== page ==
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Enforcement News: SEC Settles Action Against Dual-Registered Investment Adviser/Broker-Dealer for Violating Whistleblower Protection Rule

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  • Posted on: Jan 17 2024

By: Jeffrey M. Haber

The Dodd-Frank Wall Street Reform and Consumer Protection Act (“Dodd-Frank Act”), enacted on July 21, 2010, amended the Securities Exchange Act by adding Section 21F-17, “Whistleblower Incentives and Protection.” The purpose of these provisions was to encourage whistleblowers to report possible securities law violations by providing, among other things, financial incentives and confidentiality protections.

To achieve this Congressional purpose, the Securities and Exchange Commission (the SEC” or the “Commission”) adopted Rule 21F-17, which provides in relevant part: “No person may take any action to impede an individual from communicating directly with the Commission staff about a possible securities law violation, including enforcing, or threatening to enforce, a confidentiality agreement . . . with respect to such communications.” Since its adoption,1 the SEC has vigorously enforced Rule 21F-17.

On January 16, 2024, the SEC announced (here) that it settled charges against J.P. Morgan Securities LLC (“JPMS”) for impeding hundreds of advisory clients and brokerage customers from reporting potential securities law violations to the SEC. JPMS agreed to pay an $18 million civil penalty to settle the charges.

According to the SEC, from 2020 through July 2023 (the “Relevant Period”), JPMS requested that certain clients sign a release (the “Release”) if the clients received a credit or settlement of over $1,000, regardless of whether JPMS admitted or denied any error or wrongdoing in connection with the credit or settlement. In addition, said the SEC, JPMS sometimes offered its clients an additional payment above and beyond the credit or payment calculated for the dispute. In at least one case, noted the SEC, this payment or credit was higher than the original credit or settlement. The SEC alleged that since 2020, at least 362 JPMS clients signed a release, receiving an amount ranging from approximately $1,000 to $165,000.

Pursuant to the Release, the client released JPMS from liability and “promise[d] not to sue or solicit others to institute any action or proceeding against [JPMS] arising out of events concerning the Account.” If the client breached the foregoing provision, said the SEC, then JPMS could “undertake whatever legal action [it] deem[ed] appropriate to address the breach(s), including, but not limited to, injunctive relief, and monetary damages not to exceed the settlement amount.”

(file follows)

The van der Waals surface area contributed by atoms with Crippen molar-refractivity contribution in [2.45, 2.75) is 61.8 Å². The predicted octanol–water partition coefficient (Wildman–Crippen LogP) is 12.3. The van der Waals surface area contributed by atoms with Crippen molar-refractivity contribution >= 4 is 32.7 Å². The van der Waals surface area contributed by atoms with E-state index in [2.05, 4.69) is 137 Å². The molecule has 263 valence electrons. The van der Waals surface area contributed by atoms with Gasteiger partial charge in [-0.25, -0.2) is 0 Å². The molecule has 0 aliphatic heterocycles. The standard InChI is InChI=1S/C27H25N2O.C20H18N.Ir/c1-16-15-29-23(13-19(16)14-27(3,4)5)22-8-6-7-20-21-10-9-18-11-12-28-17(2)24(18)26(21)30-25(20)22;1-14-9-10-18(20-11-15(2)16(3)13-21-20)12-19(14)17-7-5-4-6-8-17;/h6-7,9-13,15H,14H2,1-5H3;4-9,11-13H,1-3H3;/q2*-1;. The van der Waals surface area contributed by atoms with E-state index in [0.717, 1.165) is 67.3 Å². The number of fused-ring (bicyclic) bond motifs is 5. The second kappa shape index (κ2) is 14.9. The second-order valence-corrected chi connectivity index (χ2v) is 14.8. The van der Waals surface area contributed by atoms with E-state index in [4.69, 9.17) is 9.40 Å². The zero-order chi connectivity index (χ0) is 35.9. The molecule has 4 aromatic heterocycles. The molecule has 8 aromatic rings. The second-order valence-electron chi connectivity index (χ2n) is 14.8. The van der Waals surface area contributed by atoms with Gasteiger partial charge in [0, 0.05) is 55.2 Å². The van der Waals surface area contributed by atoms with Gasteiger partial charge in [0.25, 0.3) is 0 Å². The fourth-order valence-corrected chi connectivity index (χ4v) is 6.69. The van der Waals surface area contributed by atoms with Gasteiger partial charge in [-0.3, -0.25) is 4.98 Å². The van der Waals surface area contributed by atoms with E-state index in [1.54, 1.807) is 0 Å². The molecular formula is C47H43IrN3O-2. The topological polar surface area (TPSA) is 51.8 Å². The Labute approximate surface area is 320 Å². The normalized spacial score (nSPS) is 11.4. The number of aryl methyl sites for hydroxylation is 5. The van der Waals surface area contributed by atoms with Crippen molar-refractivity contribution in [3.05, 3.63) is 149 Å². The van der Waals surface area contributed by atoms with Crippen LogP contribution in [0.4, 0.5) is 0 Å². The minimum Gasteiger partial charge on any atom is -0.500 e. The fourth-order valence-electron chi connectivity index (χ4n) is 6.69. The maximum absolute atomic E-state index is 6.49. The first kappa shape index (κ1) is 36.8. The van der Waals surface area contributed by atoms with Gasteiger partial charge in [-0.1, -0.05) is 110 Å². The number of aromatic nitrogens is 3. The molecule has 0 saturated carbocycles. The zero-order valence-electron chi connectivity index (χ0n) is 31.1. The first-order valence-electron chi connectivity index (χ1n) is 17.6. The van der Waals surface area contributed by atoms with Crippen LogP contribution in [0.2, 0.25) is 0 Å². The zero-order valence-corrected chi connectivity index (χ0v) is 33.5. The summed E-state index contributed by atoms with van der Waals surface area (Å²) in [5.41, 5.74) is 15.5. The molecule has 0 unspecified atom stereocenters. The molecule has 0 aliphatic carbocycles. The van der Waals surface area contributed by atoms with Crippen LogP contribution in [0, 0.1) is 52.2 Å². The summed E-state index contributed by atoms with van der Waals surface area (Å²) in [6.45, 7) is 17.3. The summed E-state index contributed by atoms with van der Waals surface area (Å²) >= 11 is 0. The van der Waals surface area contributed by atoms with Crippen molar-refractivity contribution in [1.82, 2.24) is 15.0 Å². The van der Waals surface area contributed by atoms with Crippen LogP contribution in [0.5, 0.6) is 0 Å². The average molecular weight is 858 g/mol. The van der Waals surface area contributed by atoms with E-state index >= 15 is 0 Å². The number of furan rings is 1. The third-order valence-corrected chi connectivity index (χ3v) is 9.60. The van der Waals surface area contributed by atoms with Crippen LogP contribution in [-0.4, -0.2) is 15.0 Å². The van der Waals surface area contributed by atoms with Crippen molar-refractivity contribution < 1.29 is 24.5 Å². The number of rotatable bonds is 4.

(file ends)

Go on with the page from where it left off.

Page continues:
According to the SEC, in a another section of the Release, the client agreed to keep the Release confidential and “not use or disclose (including but not limited to, media statements, social media, or otherwise) the allegations, facts, contentions, liability, damages, or other information relating in any way to the [client’s] Account, including but not limited to, the existence or terms of this Agreement.” Notwithstanding, noted the SEC, the client and the client’s attorneys were permitted to respond “to any inquiry about [the] settlement or its underlying facts by FINRA, the SEC, or any other government entity or self-regulatory organization, or as required by law.” Despite this statement, however, the Release prohibited clients from affirmatively reporting violations of the securities laws to the Commission, claimed the SEC.

To settle the action, JPMS agreed to pay a civil penalty of $18 million. In doing so, JPMS neither admitted nor denied the findings, except as to the Commission’s jurisdiction over JPMS and the subject matter of the proceedings, which were admitted. 

“Whether it’s in your employment contracts, settlement agreements or elsewhere, you simply cannot include provisions that prevent individuals from contacting the SEC with evidence of wrongdoing,” said Gurbir S. Grewal, Director of the SEC’s Division of Enforcement. “But that’s exactly what we allege J.P. Morgan did here. For several years, it forced certain clients into the untenable position of choosing between receiving settlements or credits from the firm and reporting potential securities law violations to the SEC. This either-or proposition not only undermined critical investor protections and placed investors at risk, but was also illegal.”

“Investors, whether retail or otherwise, must be free to report complaints to the SEC without any interference,” said Corey Schuster, Co-Chief of the Enforcement Division’s Asset Management Unit. “Those drafting or using confidentiality agreements need to ensure that they do not include provisions that impede potential whistleblowers.”

A copy of the cease-and-desist order can be found here.


  1. Rule 21F-17 became effective on August 12, 2011.

Jeffrey M. Haber is a partner and co-founder of Freiberger Haber LLP.

This article is for informational purposes and is not intended to be and should not be taken as legal advice.

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